Likud lawmaker Nir Barkat said he wants to split the role of the attorney general and turn the non-partisan office into a “position of trust,” in remarks made to a crowd of party activists gathered in Tel Aviv on Monday evening.
The move was one of several posited by the former Jerusalem mayor that would see senior civil servants replaced by political appointees.
Elected for a seven-year period, Israel’s attorney general is intended to be apolitical, but straddles a sometimes conflicting line, serving as both the head of the the state prosecution and as the legal adviser to the government.
“We need to split the role of attorney general and turn the attorney general into a position of trust,” said Barkat, adding that the dual mandate, rare in Western democracies, “is delusional.”
Placed in the eighth spot on the Likud list after the party’s August primary, Barkat joined a chorus of Likud candidates who are calling for judicial reform, but waver on the issue of how to treat the attorney general. With Likud leader Benjamin Netanyahu currently on trial for three separate corruption cases, judicial reform has become a key issue in Israel’s November election, and the tone around it has mirrored political lines between Likud’s right-religious bloc and Prime Minister Yair Lapid’s anti-Netanyahu alliance.
Barkat also told the 3,000-odd activists that the next target should be placed on the State Prosecutor’s Office, which the attorney general oversees.
“The next reform that needs to be done is in the State Prosecutor’s Office,” Barkat said, saying the office’s conduct causes him to “lose sleep.”
“They are unregulated and pose a threat to the system of governance. No one there pays a price for failures, for abusing justice, for persecution, and for injustices that occur against the public and its elected officials, which often end with nothing. And it doesn’t matter if the injustice is to Benjamin Netanyahu… to you or to me.”
Netanyahu maintains his innocence and claims the charges against him were fabricated by a politicized police force and prosecution, enabled by a weak attorney general, and encouraged by the leftist media.
As the outgoing government fell, several Likud MKs said they would aim to remove Attorney General Gahli Baharav-Miara once they returned to power, if she enabled Defense Minister Benny Gantz to appoint a new IDF Chief of Staff, which she ultimately did.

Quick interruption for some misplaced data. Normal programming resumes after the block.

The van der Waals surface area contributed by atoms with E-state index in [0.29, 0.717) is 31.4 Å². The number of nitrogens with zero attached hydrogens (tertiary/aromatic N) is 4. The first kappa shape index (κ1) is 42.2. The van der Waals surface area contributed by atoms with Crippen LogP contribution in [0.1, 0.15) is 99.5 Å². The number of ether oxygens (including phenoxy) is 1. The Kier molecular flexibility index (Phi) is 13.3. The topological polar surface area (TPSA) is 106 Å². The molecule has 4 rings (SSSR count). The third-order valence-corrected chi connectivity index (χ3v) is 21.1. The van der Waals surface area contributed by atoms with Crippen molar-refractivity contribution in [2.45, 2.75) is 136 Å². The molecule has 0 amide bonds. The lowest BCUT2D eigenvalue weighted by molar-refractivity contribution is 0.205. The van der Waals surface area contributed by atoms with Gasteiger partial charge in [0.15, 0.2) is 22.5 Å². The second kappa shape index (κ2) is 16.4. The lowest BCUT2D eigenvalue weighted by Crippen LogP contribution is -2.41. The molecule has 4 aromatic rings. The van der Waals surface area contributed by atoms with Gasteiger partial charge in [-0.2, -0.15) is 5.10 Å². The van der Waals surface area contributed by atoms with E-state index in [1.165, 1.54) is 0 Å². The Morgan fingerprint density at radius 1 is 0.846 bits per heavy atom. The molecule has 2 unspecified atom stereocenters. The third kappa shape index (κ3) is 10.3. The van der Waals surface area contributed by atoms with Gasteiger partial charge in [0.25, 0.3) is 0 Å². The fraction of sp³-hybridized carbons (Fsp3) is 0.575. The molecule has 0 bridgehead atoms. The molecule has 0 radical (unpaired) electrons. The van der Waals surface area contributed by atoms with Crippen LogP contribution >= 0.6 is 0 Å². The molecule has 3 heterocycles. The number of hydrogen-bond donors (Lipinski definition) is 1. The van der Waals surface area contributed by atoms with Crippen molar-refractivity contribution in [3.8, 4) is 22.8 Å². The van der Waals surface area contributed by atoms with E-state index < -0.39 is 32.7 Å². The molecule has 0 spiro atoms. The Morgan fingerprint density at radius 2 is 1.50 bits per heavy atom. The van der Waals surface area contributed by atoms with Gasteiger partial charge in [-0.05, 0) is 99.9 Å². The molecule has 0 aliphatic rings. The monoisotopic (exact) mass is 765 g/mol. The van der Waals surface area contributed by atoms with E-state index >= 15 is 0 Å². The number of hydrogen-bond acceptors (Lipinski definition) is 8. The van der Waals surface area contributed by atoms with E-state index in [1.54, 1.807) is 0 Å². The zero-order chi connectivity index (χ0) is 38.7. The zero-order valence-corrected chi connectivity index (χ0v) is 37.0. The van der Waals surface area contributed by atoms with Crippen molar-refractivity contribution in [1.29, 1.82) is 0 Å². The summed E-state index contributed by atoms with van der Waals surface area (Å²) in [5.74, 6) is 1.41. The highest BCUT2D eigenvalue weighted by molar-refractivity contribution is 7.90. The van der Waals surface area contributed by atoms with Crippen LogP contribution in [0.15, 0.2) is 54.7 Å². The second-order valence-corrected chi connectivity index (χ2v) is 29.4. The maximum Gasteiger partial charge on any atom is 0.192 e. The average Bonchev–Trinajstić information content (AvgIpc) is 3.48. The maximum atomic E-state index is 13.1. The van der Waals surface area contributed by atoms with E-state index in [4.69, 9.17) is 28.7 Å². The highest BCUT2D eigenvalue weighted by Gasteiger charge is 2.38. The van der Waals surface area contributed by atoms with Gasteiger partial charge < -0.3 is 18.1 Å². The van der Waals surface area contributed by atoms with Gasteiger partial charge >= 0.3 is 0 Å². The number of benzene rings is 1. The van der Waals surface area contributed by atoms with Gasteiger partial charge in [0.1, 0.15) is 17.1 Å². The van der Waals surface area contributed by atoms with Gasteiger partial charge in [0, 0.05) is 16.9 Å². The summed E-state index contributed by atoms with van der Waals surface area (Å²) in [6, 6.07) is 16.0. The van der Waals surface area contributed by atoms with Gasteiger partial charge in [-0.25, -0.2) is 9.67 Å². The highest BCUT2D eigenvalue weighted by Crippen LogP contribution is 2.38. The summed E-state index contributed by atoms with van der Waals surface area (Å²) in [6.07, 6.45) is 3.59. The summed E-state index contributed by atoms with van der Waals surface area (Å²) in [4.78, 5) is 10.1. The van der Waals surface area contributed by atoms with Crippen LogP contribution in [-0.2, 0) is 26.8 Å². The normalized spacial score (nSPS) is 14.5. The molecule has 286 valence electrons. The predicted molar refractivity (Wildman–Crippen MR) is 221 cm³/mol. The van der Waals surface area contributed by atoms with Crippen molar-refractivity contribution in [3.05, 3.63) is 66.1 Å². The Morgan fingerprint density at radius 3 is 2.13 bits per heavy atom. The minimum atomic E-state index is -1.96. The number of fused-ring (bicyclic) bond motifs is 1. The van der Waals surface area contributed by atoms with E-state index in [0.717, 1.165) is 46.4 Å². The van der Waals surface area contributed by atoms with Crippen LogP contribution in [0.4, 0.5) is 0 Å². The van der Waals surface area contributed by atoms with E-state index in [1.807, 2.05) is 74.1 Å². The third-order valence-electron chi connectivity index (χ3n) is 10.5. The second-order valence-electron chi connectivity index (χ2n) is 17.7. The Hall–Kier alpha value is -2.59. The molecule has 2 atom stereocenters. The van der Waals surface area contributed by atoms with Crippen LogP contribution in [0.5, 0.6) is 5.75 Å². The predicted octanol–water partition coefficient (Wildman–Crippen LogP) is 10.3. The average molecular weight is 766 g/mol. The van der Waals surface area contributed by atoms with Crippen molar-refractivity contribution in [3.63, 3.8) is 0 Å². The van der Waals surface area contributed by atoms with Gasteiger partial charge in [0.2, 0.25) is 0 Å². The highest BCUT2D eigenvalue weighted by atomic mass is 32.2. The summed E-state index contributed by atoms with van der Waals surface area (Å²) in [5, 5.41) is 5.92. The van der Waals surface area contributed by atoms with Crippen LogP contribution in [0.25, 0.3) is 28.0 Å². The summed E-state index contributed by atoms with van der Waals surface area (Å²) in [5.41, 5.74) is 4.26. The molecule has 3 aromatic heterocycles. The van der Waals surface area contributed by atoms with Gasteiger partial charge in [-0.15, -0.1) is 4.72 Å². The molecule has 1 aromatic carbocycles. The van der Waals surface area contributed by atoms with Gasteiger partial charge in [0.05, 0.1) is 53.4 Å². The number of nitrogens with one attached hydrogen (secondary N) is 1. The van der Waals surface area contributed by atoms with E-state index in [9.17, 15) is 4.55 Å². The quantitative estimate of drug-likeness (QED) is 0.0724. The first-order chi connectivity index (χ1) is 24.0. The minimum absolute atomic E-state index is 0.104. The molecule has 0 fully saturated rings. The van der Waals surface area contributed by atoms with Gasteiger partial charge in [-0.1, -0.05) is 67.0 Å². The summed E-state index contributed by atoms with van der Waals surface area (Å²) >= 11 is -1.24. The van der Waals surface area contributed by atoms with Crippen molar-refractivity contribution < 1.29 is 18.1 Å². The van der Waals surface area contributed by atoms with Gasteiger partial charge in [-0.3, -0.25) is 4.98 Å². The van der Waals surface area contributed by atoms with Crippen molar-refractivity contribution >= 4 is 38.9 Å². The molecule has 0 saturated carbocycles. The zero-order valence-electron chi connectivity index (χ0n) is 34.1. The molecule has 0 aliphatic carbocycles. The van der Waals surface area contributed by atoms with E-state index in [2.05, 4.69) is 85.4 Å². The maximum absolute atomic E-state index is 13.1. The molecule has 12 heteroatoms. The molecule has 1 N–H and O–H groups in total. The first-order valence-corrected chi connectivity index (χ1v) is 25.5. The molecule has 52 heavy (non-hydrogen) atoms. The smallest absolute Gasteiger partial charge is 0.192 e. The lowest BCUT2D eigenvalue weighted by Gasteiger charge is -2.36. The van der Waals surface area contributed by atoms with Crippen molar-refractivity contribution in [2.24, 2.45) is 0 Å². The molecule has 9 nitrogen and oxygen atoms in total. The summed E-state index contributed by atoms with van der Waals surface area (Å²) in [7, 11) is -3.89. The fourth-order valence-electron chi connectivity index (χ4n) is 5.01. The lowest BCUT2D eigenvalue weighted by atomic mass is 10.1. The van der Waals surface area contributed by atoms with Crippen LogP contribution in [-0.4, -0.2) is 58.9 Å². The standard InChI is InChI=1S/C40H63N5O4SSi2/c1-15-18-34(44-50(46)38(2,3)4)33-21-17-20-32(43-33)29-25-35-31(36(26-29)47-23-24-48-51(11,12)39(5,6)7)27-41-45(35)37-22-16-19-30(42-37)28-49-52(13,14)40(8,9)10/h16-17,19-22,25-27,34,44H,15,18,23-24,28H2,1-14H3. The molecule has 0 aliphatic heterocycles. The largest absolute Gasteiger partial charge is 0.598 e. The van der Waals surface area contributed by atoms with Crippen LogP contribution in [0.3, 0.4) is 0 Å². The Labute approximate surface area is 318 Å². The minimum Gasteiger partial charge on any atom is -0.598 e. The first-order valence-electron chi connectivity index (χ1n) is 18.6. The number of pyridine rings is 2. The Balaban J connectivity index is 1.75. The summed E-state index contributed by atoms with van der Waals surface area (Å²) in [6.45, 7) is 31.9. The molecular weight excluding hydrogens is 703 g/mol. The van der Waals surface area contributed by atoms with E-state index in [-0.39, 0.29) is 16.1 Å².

Other Likud MKs, including Miki Zohar, have taken a more conciliatory tone and insisted that Baharav-Miara’s job is not immediately on the line. In 2020, Zohar was questioned by the police in connection to possibly extorting the previous attorney general.
Netanyahu has also said he has no plans to replace Baharav-Miara, should he return to power.
Barkat said that the attorney general position should be “a position of trust” tied to the government because it is “critical to applying our policies.” He extended his comments to senior civil service members, whom he said should also be politically aligned with the government in order to enable the smooth implementation of policy.
“We will change senior bureaucrats to positions of trust and put in their places senior bureaucrats and managers committed to our way,” Barkat said, blaming “left-wing” bureaucrats for blocking previous right-wing policy implementation under Likud governments.
“In the US, in Germany, in France, on the day that a new administration enters, thousands of bureaucrats pack their things, leave their chairs, and go home. There, it’s natural and accepted,” Barkat claimed. “Only in this way can one control and implement the policy for which the government is elected.”
The senior Likud lawmaker also said that he wants to extend political control over the method of selecting justices for the Supreme Court.
“The revolution that we will lead is that the judges will be elected by the people’s representatives in the Knesset, that their opinions will reflect the opinion of the people,” Barkat said.
Currently, the court’s 15 justices are chosen by a nine-member Judicial Selection Committee, made up of politicians, representatives of the Israeli Bar, and justices.
Barkat said that he wanted to exert direct political control over judicial selection, mirroring legislation previewed earlier this summer by Likud that proposed to cancel the committee in favor of government recommendation and Knesset approval.
In a functioning government with a stable coalition, this would deliver a political rubber stamp to candidates the government wanted to push through, without opposition input.